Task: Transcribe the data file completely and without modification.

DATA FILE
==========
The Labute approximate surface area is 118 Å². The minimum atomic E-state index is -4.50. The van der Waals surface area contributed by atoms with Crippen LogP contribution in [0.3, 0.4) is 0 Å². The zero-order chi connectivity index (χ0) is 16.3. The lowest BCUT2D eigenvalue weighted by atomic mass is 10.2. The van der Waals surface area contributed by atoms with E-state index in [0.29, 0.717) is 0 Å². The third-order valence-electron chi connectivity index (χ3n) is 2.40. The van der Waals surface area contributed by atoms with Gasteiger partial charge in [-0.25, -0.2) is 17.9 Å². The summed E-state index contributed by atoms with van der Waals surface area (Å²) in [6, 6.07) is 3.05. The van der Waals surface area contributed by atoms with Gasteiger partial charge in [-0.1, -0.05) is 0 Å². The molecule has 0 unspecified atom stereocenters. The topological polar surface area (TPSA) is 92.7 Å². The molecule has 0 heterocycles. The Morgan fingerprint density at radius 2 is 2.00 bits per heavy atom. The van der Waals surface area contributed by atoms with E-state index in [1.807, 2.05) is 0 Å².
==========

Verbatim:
The Labute approximate surface area is 118 Å². The minimum atomic E-state index is -4.50. The van der Waals surface area contributed by atoms with Crippen LogP contribution in [0.3, 0.4) is 0 Å². The zero-order chi connectivity index (χ0) is 16.3. The lowest BCUT2D eigenvalue weighted by atomic mass is 10.2. The van der Waals surface area contributed by atoms with E-state index in [0.29, 0.717) is 0 Å². The third-order valence-electron chi connectivity index (χ3n) is 2.40. The van der Waals surface area contributed by atoms with Gasteiger partial charge in [-0.25, -0.2) is 17.9 Å². The summed E-state index contributed by atoms with van der Waals surface area (Å²) in [6, 6.07) is 3.05. The van der Waals surface area contributed by atoms with Gasteiger partial charge in [-0.1, -0.05) is 0 Å². The molecule has 0 unspecified atom stereocenters. The topological polar surface area (TPSA) is 92.7 Å². The molecule has 0 heterocycles. The Morgan fingerprint density at radius 2 is 2.00 bits per heavy atom. The van der Waals surface area contributed by atoms with E-state index in [1.807, 2.05) is 0 Å².